God, Where are You When We Suffer?

God, Where are You When We Suffer?

Job 2:1-8 ; John 9:1-7

Once upon a time, there was a council in heaven; all the angels were there, reporting to Great Jehovah. The final speaker was “ha Satan,” God’s special prosecutor, the district attorney charged to observe human behavior. “Ha Satan” noted the sorry state of human morality – greed, injustice, the growing gap between the rich and the poor, infidelity, and all sorts of other infractions. The report ticked off Great Jehovah, who saw it as an implicit critique of his job as Creator and CEO of all things in earth and heaven.

Trying to salvage his pride and worried that the angelic host would see him as an underachiever, Great Jehovah protests, “Have you considered my servant Job? He’s the epitome of ethics and wisdom; he follows all my rules. He’s so good, he even sacrifices on behalf of his children, just in case they step out of line when they’re partying.”

Annoyed at his boss’ condescension, “ha Satan” pushes back, “Job’s only in it for the money. He’s doing good so he can do well.” More defensive, later that day, Great Jehovah tweets back, “Have at it, do what you want with him, just don’t kill him. He’ll be loyal to me, just wait and see.” And, as the story goes, “ha Satan” takes everything away from Job – his children die in a windstorm, he loses his wealth, he loses his reputation, and he’s stricken with a painful illness.

From Job’s perspective, his suffering makes no sense – it’s come out of nowhere, without warning – and is completely undeserved, given his moral and spiritual deportment.

The story of Job is considered one of the greatest theological treatises; a true work of art, most likely fictional, meant to describe the precariousness of our lives and what happens when out of the blue, you lose everything. You’ve worked hard, played by the rules, followed a good diet, exercised, and then the bottom falls out from under you – you lose your job, the company goes bankrupt and you lose your pension, your child is diagnosed with cancer, your spouse is debilitated with dementia, your reputation is destroyed by an enemy. You cry out to God, and there’s no response.

The bible is a multi-faceted book, more like a library than a single text; different views emerge – often one viewpoint challenges another – in the attempt to understand the relationship of God and humankind.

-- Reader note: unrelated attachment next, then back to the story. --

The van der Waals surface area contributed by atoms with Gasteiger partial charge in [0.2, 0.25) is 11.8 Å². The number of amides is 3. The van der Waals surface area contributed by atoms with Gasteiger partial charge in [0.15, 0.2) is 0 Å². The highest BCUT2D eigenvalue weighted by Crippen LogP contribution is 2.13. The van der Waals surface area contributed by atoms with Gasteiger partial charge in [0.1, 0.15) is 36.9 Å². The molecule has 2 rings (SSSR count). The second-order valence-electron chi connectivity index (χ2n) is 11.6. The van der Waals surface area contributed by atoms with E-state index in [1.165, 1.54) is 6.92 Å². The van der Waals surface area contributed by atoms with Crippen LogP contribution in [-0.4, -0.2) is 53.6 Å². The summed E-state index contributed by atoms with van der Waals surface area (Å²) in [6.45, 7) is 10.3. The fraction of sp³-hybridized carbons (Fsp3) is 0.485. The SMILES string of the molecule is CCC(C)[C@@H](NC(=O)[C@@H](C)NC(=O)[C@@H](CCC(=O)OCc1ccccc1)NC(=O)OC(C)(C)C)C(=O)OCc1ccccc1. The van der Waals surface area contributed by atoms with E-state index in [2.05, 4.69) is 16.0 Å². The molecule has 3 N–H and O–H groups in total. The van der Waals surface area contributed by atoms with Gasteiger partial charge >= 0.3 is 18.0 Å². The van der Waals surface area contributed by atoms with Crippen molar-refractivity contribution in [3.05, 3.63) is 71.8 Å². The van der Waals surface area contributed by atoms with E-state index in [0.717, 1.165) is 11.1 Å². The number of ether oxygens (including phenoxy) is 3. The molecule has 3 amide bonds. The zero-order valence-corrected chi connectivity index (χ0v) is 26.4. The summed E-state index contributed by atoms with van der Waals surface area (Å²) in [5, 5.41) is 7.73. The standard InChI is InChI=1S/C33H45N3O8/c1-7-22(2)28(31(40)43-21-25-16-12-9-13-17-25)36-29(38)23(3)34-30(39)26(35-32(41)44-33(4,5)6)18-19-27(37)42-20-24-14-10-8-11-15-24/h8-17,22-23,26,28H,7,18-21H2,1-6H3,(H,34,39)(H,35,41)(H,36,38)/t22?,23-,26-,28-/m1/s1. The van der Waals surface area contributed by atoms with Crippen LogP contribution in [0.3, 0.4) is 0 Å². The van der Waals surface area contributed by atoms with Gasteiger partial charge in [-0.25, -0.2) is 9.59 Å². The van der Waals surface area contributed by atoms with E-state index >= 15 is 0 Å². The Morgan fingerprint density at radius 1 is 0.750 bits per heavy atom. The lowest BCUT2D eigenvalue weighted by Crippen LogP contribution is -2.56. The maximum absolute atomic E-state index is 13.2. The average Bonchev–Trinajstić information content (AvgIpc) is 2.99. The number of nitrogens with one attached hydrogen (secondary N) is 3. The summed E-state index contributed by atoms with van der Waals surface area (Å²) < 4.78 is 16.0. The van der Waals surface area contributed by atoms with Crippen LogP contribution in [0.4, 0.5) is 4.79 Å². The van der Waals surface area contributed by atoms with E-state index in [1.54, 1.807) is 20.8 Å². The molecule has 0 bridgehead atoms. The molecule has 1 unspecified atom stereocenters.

This contrast of theological beliefs is at the heart of Job’s problem – he believes that the good are rewarded and the bad are punished; that was common wisdom, enshrined in the book of Deuteronomy, and central to his religious faith. Before his life collapsed, he might have blamed the poor for their poverty – they’re just lazy after all – and the sick for their sickness – they must have done something wrong to die young. But, now the shoe is on the other foot, and Job can longer maintain his moral superiority – Job is good; indeed, he is blameless, according to God’s ways; he should be blessed, but he has been cursed and his theological, moral, economic, and relational world has fallen apart. He’s a nobody, the object of pity, judgment and ridicule, just like those he’d judged when he was on top of the world.

Job is devastated. He’s lost everything, and worse yet, the God he tried to please, the God he worshipped, is silent. God doesn’t appear to care, and God has changed the rules of the game, the good are suffering, and the evil flourish.

What kind of world is this? God, where are you? Why don’t you answer? The silence is killing me. Where is the justice?

Pain, tragedy, grief, and undeserved misfortune, turn our world upside down, and there are times that all we can do is endure, with no expectation of relief or improvement. There are times when we cry out like the author of Psalm 22 and Jesus on the cross, “My God, my God, why have you forsaken me?”

I want to state in advance that there is no clear theological solution to the problem of evil – why bad things happen to good people, and good things happen to bad people. The traditional argument goes this way –